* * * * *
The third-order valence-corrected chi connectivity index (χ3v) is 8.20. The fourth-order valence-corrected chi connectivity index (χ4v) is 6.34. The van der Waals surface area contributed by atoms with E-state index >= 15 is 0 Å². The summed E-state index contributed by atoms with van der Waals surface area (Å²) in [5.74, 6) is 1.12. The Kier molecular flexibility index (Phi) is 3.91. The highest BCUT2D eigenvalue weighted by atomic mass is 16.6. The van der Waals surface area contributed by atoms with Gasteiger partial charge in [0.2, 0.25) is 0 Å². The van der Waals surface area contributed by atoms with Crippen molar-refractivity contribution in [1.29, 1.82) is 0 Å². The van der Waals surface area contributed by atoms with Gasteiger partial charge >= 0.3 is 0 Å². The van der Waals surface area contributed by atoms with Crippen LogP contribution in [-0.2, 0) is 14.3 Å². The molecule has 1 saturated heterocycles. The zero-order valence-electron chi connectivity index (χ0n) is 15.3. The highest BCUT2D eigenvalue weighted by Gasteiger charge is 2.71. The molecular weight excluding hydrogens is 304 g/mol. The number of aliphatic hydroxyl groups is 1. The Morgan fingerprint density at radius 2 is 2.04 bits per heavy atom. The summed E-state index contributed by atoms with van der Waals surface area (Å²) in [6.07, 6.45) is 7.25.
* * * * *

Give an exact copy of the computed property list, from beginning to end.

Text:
The third-order valence-corrected chi connectivity index (χ3v) is 8.20. The fourth-order valence-corrected chi connectivity index (χ4v) is 6.34. The van der Waals surface area contributed by atoms with E-state index >= 15 is 0 Å². The summed E-state index contributed by atoms with van der Waals surface area (Å²) in [5.74, 6) is 1.12. The Kier molecular flexibility index (Phi) is 3.91. The highest BCUT2D eigenvalue weighted by atomic mass is 16.6. The van der Waals surface area contributed by atoms with Gasteiger partial charge in [0.2, 0.25) is 0 Å². The van der Waals surface area contributed by atoms with Crippen molar-refractivity contribution in [1.29, 1.82) is 0 Å². The van der Waals surface area contributed by atoms with Gasteiger partial charge >= 0.3 is 0 Å². The van der Waals surface area contributed by atoms with Crippen LogP contribution in [-0.2, 0) is 14.3 Å². The molecule has 1 saturated heterocycles. The zero-order valence-electron chi connectivity index (χ0n) is 15.3. The highest BCUT2D eigenvalue weighted by Gasteiger charge is 2.71. The molecular weight excluding hydrogens is 304 g/mol. The number of aliphatic hydroxyl groups is 1. The Morgan fingerprint density at radius 2 is 2.04 bits per heavy atom. The summed E-state index contributed by atoms with van der Waals surface area (Å²) in [6.07, 6.45) is 7.25.